Home at the End by Duncan Ley
Courtyard Studio, Canberra Theatre Centre, 4-14 September 2013
How many ways can you tell a story? And how can you tell if it’s true? And if you don’t like your own history, can you rewrite it?
Reading from a storybook; interpretive dance; shadow play; masked mime; puppetry; writing on a computer; imaginary discourse; counselling and therapy sessions; plumbing the depths of family history; game shows; reportage; musical commentary – between them playwright Duncan Ley, director Jarrad West and the cast and crew of Home at the End employ all of these methods to bring us a tale of post-traumatic stress disorder and personal redemption.
If all that sounds a bit drama school, it is, in parts, but is rescued from pretentious self-indulgence by some solid acting and script-writing. The obvious storytelling segments are expertly presented and the audience is sucked into the narrative, in whatever way it is presented. Once again, Duncan Driver proves himself to be a mesmerising raconteur (he played a similar role as First Voice in Canberra Rep’s production of Under Milk Wood earlier this year) to Molly, the little girl who comes to visits his shack, followed by her mother, Andie, and, by extension, us.
The play is weaker in the naturalistic moments as the contemporary dialogue sounds forced. The audience may enjoy the witty banter about writing being a form of masturbation, but the one-liners occasionally feel as though we are watching one of those sitcoms where the jokes are shoehorned into the script for the benefit of a laugh.
Isaac Reilly, as Joe Smith, has one of the toughest roles of the play as he attempts to present realism in the midst of heightened drama. Helen McFarlane plays his wife Andie, who relishes the compound challenge of mixing the sensible everyday with surreal extremes. And some singing.
In the foyer as we were leaving, I heard the comment, ‘It must be a great play for the actors.’ That’s a fair point, as there are lots of complementary roles to play but this makes it sound as though it isn’t equally rewarding for spectators, which is untrue. It could be tightened and trimmed, as the play is a vessel which is bursting with so many ideas and themes that it seems to overspill and leak some from the sides. Perhaps a slightly smaller measure is required, if we are to see through a glass, darkly.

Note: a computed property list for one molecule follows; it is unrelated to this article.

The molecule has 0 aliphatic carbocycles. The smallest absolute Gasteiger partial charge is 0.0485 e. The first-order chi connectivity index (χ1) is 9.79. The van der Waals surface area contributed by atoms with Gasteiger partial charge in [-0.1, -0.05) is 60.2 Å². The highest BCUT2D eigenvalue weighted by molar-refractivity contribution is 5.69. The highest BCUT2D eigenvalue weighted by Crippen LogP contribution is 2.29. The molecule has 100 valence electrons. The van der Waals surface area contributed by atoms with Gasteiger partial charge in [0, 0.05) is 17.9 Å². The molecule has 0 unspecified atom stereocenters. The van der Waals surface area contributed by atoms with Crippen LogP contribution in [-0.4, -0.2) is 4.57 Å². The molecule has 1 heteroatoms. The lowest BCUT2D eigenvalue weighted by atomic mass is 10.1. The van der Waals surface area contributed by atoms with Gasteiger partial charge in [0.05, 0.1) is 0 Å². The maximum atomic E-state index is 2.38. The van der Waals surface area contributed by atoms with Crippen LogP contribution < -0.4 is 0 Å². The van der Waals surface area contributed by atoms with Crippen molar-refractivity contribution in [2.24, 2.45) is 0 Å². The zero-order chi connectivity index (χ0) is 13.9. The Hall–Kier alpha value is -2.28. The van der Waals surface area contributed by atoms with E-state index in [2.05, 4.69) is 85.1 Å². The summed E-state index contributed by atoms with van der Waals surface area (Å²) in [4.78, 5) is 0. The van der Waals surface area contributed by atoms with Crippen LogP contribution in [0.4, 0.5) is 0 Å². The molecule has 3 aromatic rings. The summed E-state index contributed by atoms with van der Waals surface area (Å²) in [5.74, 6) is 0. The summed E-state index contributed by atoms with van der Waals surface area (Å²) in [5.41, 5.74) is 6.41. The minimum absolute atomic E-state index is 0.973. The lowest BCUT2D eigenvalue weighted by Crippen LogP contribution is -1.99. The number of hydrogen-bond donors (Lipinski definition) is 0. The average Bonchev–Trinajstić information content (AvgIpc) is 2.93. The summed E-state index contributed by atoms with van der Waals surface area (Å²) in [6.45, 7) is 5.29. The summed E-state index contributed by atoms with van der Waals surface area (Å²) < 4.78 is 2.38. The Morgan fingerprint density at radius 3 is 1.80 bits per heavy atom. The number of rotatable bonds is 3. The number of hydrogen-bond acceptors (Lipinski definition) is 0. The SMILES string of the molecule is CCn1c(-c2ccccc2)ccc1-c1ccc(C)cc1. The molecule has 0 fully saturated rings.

The subject matter is confrontational and a man’s descent into madness and destitution as a result of what he did or didn’t do at the moment of crisis, is appalling although compelling. Macabre hospital scenes and Kafka-esque interrogations (surely the name Josef cannot be a coincidence) are contrasted with gritty streets and soulless bars in an urban wilderness that feels depressingly familiar. Elements of humour highlighted by the ensemble cast keep the performance from being doom-ridden and harrowing.
The half-time shock seems to come out of nowhere, and blasts what was a fairly comfortable fable into something deeper, darker and more threatening. So many concepts are exploded, that there is barely time to consider them all before we are plunged back into the story. It is a play of two distinct halves as though something has been ripped apart and now cannot fit back together.
Set (Nick Valois), lighting (Kelly McGannon) and costumes (Emma Sekuless) are all put through their paces in this multi-tiered spectacle and pass the test with honours. It is clear the crew are working as hard as the cast to present this original, demanding and questioning drama.
One of those questions being, if the play is, as playwright Duncan Ley is quoted as explaining, ‘a gift of Canberra to itself’, and it’s the thought that counts, what exactly was he thinking? Pondering that poser (that’s without a ‘u’) kept me awake long into the small hours. I love theatre that can do that.